Sanaâ and Kawtar are behind Benisouk, their travels through Morocco and its souks have forged a strong relationship between them and the country's artisans. These Moroccan Berber young women have learned to appreciate the craftsmanship of the cultures to which they belong, admiring its history and emphasizing its purity and naturalness, far from the mentality of European style.
How did Benisouk's adventure begin?
Sanaâ: From a nomadic Berber family. We inherited a sumptuous know-how passed-on from one generation to another with ardor and passion. Artistic values that have shaped our authenticity, originality, and identity. My discovery of the beautiful things of this world began about 15 years ago with my travels through Morocco. I was looking in everyday life for individually handmade objects with their own stories, with materials that will make you happy. It is where Benisouk was born about 2 years ago.
What attracts you to handicrafts?
Sanaâ: Everything. The colours, shapes, material and people behind it.
What is your job? How do you carry out the parts selection process?
Kawtar: I think that the particularity of my work is to travel through souks and villages far from the Berber regions to find extraordinary things from extraordinary people. I decided to follow the way of my ancestors making and finding objects which are both sublime and useful in everyday and 100% handmade.
Tell us about the artisans, where do they get their inspiration from?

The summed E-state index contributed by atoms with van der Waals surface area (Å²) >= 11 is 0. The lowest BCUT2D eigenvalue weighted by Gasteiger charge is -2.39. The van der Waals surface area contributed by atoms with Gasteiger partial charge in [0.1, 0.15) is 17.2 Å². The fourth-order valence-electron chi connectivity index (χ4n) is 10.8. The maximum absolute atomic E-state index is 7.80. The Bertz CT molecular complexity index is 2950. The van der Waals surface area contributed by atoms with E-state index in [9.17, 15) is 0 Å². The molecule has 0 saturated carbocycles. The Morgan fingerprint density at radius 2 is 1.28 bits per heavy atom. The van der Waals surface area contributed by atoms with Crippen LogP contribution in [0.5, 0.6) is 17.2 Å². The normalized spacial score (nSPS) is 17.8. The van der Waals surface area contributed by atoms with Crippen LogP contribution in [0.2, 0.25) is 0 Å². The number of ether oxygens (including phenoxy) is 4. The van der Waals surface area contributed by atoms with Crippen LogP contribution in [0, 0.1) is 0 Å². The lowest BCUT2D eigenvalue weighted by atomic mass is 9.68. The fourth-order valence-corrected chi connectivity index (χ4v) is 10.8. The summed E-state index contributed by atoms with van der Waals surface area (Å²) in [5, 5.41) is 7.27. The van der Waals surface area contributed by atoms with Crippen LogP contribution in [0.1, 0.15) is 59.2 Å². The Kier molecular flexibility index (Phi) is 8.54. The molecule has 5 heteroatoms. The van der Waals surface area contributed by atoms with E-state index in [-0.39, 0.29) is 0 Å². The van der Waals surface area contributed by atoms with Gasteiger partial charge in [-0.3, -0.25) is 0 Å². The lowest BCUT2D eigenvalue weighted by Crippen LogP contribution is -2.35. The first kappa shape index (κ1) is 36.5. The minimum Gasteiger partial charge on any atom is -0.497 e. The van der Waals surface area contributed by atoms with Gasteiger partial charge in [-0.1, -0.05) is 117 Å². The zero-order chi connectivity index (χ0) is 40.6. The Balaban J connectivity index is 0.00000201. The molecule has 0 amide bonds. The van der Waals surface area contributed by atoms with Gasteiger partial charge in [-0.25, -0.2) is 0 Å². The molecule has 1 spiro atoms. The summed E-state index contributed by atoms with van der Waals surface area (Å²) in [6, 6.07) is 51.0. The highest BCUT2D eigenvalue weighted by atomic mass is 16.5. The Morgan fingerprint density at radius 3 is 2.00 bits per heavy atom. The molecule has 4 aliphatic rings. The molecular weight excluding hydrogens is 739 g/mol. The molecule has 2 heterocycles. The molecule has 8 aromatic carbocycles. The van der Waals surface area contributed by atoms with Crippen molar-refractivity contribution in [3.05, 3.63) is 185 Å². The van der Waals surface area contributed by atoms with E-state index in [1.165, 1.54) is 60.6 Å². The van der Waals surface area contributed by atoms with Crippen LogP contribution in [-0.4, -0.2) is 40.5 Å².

Kawtar: These women and men artisans began to create because the material was free and they were very poor... Many of them still can't imagine the type of modern house with which their masterpieces are associated. The engravings of these pieces are very old and can also be found in many of the region's old decorations. All patterns have a meaning.
Do you think that Moroccan art is experiencing a new golden age?
Kawtar: We think that more people are getting tired of industrial products. People are looking for unique pieces that tell a real story. And the Berber artisan knows how to tell stories through his creations.
What do you think a Moroccan decor can bring to a room?
Sanaâ: I think it can provide a little joy point full of stories.
In what types of environment do you think this type of setting is best suited?
Sanaâ: I first saw them in Berber houses as an object of practical use and found them to look great. Then I came to see them in very modern houses combined with products from other cultures! It is always beautiful to see an interior rich with emotions.
Where do you see yourself in the future? Are you looking for new handmade products for Benisouk?
Kawtar: What we would really like to do is to focus more on the development of Berber know-how. We want artisans to be able to fully enjoy their lives without worrying about the basic needs that remain inaccessible even today for some of them. We work with these artists to revive traditional art and give new life to those who have suffered the vagaries of the evolution of human societies in economic and social terms.